All posts by ThumbWind

Author of a fun loving and event blog covering topics of the Upper Thumb of Michigan , the wind energy capital of the Great Lakes. Offering great trove of information on Wind Energy, Cheeseburger in Caseville, Saginaw Bay, Sailing,

The Burning Great Lakes


The Drought over the Midwest

The summer of 1871 was dreadfully hot and dry in Michigan’s Thumb. Farmers watched their crops wither in the dry heat. In the fall, relief from the drought was no better. Folks began to worry that there was to be some lean winter months ahead. The heat and the lack of rain did not only affect eastern Michigan. The conditions stretched west into Wisconsin and northern Illinois. The whole region was a tinderbox. Michigan was in the midst of a lumber era. Lumberjacks and woodsman from Maine used a slash and grab method of timber harvesting. The endless piles of branches, stumps and pine debris from the once numerous white and cork pine dried in the heat all summer long.

The Mysterious and Sudden Start of the Fires Across the Great Lakes

pish

It was Sunday October 8 that fires near Peshtigo Wisconsin and Chicago came to life. No one is certain how they started. Popular lore of the Chicago fire tells that a cow, owned by Mrs. O’Leary, purportedly knocked over a lantern in her barn that set off the blaze. While in Wisconsin, a sudden fire mysteriously starts outside of Peshtigo. A few hours later, across Lake Michigan, fires erupt in Holland and Manistee. By later in the day the fire rips across Michigan only to be stopped by the shores of Lake Huron north of Port Huron at the southern end of the lake. Historians and meteorologists point to a cyclone like system of winds parked over the eastern plains in early October that fanned and fueled the fires.


The Chicago Fire was Famous but the Peshtigo Fire Was Horrific

People_escaping_the_Chicago_Fire_fleeing_into_Lincoln_park_1871

The fire in Chicago burns about three square miles of the city, consuming more than 17,000 buildings and taking 300 lives. In Wisconsin the survivors jumped into rivers to escape the flames, and witnessing firestorms, or “tornadoes of fire,” that devastated enormous areas. Some who went into the Peshtigo River during the fire boiled alive in the 2000 degree firestorm. Please for assistance from the area go unheeded as there was no telegraph service. The Peshtigo fire takes up to 800 lives and goes down in history as the worst fire disaster in the US of all time.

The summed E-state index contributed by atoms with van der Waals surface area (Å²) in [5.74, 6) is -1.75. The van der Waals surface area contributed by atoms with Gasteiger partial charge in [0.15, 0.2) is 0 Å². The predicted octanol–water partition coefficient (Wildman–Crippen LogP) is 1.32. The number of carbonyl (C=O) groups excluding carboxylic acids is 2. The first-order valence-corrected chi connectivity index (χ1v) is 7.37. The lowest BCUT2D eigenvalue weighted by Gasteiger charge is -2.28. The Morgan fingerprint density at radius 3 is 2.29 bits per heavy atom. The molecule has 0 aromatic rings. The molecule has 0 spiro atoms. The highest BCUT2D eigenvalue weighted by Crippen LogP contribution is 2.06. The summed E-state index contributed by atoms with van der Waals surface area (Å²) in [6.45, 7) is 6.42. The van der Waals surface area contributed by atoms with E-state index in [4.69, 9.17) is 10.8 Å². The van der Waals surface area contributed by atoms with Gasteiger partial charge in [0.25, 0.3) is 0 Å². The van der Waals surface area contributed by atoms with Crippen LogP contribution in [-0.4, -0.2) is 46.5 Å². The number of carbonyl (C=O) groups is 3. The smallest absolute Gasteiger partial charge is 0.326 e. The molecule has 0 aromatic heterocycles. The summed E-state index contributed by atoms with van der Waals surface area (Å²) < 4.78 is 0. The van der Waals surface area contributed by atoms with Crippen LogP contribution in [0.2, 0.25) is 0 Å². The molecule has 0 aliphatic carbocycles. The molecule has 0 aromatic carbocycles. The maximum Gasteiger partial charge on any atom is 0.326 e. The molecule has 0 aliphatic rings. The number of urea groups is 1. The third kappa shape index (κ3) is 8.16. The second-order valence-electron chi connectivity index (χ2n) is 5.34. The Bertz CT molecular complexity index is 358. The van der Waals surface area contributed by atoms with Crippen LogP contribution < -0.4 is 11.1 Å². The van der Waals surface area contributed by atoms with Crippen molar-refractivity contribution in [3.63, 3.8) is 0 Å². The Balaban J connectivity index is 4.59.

The Conflagration Begins in Michigan

That same Sunday across Lake Michigan, residents of the shore side town of Holland gather to fight small fires that suddenly were to flare up on the southern part of the town. By late afternoon, winds increased to hurricane strength. As night sets in there was no hope of saving the town as buildings on the western edge of the town caught fire. Within hours “The entire territory covered by the fire was mowed as clean as with a reaper; there was not a fencepost or a sidewalk plank and hardly the stump of a shade tree left to designate the old lines,” said one resident.


The Fire Moves in to the Thumb Area

1871 Thumb Fire

In Michigan’s Thumb, the situation could not be worse. The prevailing winds brought embers and dense smoke from the other Michigan fires burning in the west. In just over 30 hours the forest fires that started in Manistee, marched through Grayling and Big Rapids. Then following the slash loaded timbering trail, it swept through Isabelle, Midland and Bay counties and halted in Gratiot County where there had been no lumbering. The respite was to be short lived. Burning embers, ignited small piles of slashings along the Cass river until it reach Caro. Once there, piles of dry logging brush allowed it to blast across and up the Thumb.